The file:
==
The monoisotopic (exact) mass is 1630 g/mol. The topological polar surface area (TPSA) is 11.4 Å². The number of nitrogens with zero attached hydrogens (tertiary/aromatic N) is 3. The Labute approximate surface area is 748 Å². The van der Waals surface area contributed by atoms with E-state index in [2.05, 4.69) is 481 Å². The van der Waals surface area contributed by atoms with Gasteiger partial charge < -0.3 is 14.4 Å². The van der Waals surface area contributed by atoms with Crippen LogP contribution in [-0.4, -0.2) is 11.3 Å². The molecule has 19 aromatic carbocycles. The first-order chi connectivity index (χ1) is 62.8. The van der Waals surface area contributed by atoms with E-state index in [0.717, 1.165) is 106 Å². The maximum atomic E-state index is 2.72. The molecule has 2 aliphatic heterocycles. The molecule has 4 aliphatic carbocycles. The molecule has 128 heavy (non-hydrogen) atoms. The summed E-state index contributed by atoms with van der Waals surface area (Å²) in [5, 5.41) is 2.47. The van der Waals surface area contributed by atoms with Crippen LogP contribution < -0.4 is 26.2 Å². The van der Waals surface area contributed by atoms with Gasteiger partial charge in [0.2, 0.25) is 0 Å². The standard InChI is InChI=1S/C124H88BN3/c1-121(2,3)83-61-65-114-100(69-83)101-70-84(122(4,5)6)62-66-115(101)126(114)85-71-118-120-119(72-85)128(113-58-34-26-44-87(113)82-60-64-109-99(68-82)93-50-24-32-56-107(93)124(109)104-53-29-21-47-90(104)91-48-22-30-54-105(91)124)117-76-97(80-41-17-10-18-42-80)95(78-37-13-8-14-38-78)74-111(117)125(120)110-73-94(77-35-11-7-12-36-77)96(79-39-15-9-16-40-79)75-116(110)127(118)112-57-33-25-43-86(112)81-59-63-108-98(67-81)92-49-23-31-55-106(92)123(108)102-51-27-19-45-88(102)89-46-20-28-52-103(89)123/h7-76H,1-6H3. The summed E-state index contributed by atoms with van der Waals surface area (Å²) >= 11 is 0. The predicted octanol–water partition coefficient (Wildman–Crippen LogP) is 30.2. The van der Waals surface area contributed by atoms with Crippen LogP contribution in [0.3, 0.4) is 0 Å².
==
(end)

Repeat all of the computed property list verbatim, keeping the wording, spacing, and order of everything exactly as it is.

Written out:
The monoisotopic (exact) mass is 1630 g/mol. The topological polar surface area (TPSA) is 11.4 Å². The number of nitrogens with zero attached hydrogens (tertiary/aromatic N) is 3. The Labute approximate surface area is 748 Å². The van der Waals surface area contributed by atoms with E-state index in [2.05, 4.69) is 481 Å². The van der Waals surface area contributed by atoms with Gasteiger partial charge < -0.3 is 14.4 Å². The van der Waals surface area contributed by atoms with Crippen LogP contribution in [-0.4, -0.2) is 11.3 Å². The molecule has 19 aromatic carbocycles. The first-order chi connectivity index (χ1) is 62.8. The van der Waals surface area contributed by atoms with E-state index in [0.717, 1.165) is 106 Å². The maximum atomic E-state index is 2.72. The molecule has 2 aliphatic heterocycles. The molecule has 4 aliphatic carbocycles. The molecule has 128 heavy (non-hydrogen) atoms. The summed E-state index contributed by atoms with van der Waals surface area (Å²) in [5, 5.41) is 2.47. The van der Waals surface area contributed by atoms with Crippen LogP contribution < -0.4 is 26.2 Å². The van der Waals surface area contributed by atoms with Gasteiger partial charge in [0.2, 0.25) is 0 Å². The standard InChI is InChI=1S/C124H88BN3/c1-121(2,3)83-61-65-114-100(69-83)101-70-84(122(4,5)6)62-66-115(101)126(114)85-71-118-120-119(72-85)128(113-58-34-26-44-87(113)82-60-64-109-99(68-82)93-50-24-32-56-107(93)124(109)104-53-29-21-47-90(104)91-48-22-30-54-105(91)124)117-76-97(80-41-17-10-18-42-80)95(78-37-13-8-14-38-78)74-111(117)125(120)110-73-94(77-35-11-7-12-36-77)96(79-39-15-9-16-40-79)75-116(110)127(118)112-57-33-25-43-86(112)81-59-63-108-98(67-81)92-49-23-31-55-106(92)123(108)102-51-27-19-45-88(102)89-46-20-28-52-103(89)123/h7-76H,1-6H3. The summed E-state index contributed by atoms with van der Waals surface area (Å²) >= 11 is 0. The predicted octanol–water partition coefficient (Wildman–Crippen LogP) is 30.2. The van der Waals surface area contributed by atoms with Crippen LogP contribution in [0.3, 0.4) is 0 Å².